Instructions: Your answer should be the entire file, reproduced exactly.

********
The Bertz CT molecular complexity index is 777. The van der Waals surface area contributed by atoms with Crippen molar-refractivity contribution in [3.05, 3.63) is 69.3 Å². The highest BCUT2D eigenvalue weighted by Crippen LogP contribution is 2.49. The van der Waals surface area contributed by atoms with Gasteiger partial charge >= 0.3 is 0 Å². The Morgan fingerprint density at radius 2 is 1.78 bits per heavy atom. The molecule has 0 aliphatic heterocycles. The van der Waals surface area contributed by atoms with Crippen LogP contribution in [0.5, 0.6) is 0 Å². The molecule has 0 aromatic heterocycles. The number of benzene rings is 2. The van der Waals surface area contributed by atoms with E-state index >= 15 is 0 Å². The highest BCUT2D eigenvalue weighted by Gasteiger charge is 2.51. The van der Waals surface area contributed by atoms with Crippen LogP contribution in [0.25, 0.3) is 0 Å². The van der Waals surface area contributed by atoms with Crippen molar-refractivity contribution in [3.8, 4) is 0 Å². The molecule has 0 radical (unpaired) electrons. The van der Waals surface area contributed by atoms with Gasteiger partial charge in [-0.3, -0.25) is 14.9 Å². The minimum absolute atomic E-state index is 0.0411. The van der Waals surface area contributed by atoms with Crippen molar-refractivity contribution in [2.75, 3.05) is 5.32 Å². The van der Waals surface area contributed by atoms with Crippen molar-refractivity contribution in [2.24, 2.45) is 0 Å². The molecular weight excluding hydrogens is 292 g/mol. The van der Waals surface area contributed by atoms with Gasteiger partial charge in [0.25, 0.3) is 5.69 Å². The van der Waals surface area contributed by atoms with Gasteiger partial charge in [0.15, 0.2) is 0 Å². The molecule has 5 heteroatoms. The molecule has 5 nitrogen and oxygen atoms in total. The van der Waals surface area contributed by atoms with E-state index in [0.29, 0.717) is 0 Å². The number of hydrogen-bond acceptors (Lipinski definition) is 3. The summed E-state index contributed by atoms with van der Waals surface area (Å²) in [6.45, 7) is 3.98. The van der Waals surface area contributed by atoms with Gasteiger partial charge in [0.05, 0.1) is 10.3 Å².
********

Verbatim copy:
The Bertz CT molecular complexity index is 777. The van der Waals surface area contributed by atoms with Crippen molar-refractivity contribution in [3.05, 3.63) is 69.3 Å². The highest BCUT2D eigenvalue weighted by Crippen LogP contribution is 2.49. The van der Waals surface area contributed by atoms with Gasteiger partial charge >= 0.3 is 0 Å². The Morgan fingerprint density at radius 2 is 1.78 bits per heavy atom. The molecule has 0 aliphatic heterocycles. The van der Waals surface area contributed by atoms with Crippen LogP contribution in [0.5, 0.6) is 0 Å². The molecule has 0 aromatic heterocycles. The number of benzene rings is 2. The van der Waals surface area contributed by atoms with E-state index >= 15 is 0 Å². The highest BCUT2D eigenvalue weighted by Gasteiger charge is 2.51. The van der Waals surface area contributed by atoms with Crippen LogP contribution in [0.25, 0.3) is 0 Å². The van der Waals surface area contributed by atoms with Crippen molar-refractivity contribution in [3.8, 4) is 0 Å². The molecule has 0 radical (unpaired) electrons. The van der Waals surface area contributed by atoms with Gasteiger partial charge in [-0.3, -0.25) is 14.9 Å². The minimum absolute atomic E-state index is 0.0411. The van der Waals surface area contributed by atoms with Crippen molar-refractivity contribution in [2.75, 3.05) is 5.32 Å². The van der Waals surface area contributed by atoms with Crippen molar-refractivity contribution in [2.24, 2.45) is 0 Å². The molecular weight excluding hydrogens is 292 g/mol. The van der Waals surface area contributed by atoms with Gasteiger partial charge in [0.25, 0.3) is 5.69 Å². The van der Waals surface area contributed by atoms with Gasteiger partial charge in [0.15, 0.2) is 0 Å². The molecule has 5 heteroatoms. The molecule has 5 nitrogen and oxygen atoms in total. The van der Waals surface area contributed by atoms with E-state index in [0.29, 0.717) is 0 Å². The number of hydrogen-bond acceptors (Lipinski definition) is 3. The summed E-state index contributed by atoms with van der Waals surface area (Å²) in [6.45, 7) is 3.98. The van der Waals surface area contributed by atoms with Gasteiger partial charge in [0.05, 0.1) is 10.3 Å².